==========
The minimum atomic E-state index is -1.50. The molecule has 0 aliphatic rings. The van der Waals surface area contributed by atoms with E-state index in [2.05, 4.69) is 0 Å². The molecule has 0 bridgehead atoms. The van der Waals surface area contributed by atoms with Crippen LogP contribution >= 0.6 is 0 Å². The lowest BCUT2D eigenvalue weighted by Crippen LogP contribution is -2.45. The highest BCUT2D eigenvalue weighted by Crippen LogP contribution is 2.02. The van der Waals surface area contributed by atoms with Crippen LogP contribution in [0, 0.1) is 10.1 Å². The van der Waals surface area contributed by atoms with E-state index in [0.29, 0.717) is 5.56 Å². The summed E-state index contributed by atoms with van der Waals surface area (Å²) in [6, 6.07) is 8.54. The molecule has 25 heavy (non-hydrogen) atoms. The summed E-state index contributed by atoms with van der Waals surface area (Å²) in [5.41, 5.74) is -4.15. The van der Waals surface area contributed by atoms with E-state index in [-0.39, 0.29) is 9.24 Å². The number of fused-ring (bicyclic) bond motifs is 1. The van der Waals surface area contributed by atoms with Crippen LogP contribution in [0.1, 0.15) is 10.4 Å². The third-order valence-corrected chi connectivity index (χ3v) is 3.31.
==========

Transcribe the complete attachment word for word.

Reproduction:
The minimum atomic E-state index is -1.50. The molecule has 0 aliphatic rings. The van der Waals surface area contributed by atoms with E-state index in [2.05, 4.69) is 0 Å². The molecule has 0 bridgehead atoms. The van der Waals surface area contributed by atoms with Crippen LogP contribution >= 0.6 is 0 Å². The lowest BCUT2D eigenvalue weighted by Crippen LogP contribution is -2.45. The highest BCUT2D eigenvalue weighted by Crippen LogP contribution is 2.02. The van der Waals surface area contributed by atoms with Crippen LogP contribution in [0, 0.1) is 10.1 Å². The van der Waals surface area contributed by atoms with E-state index in [0.29, 0.717) is 5.56 Å². The summed E-state index contributed by atoms with van der Waals surface area (Å²) in [6, 6.07) is 8.54. The molecule has 25 heavy (non-hydrogen) atoms. The summed E-state index contributed by atoms with van der Waals surface area (Å²) in [5.41, 5.74) is -4.15. The van der Waals surface area contributed by atoms with E-state index in [-0.39, 0.29) is 9.24 Å². The number of fused-ring (bicyclic) bond motifs is 1. The van der Waals surface area contributed by atoms with Crippen LogP contribution in [0.1, 0.15) is 10.4 Å². The third-order valence-corrected chi connectivity index (χ3v) is 3.31.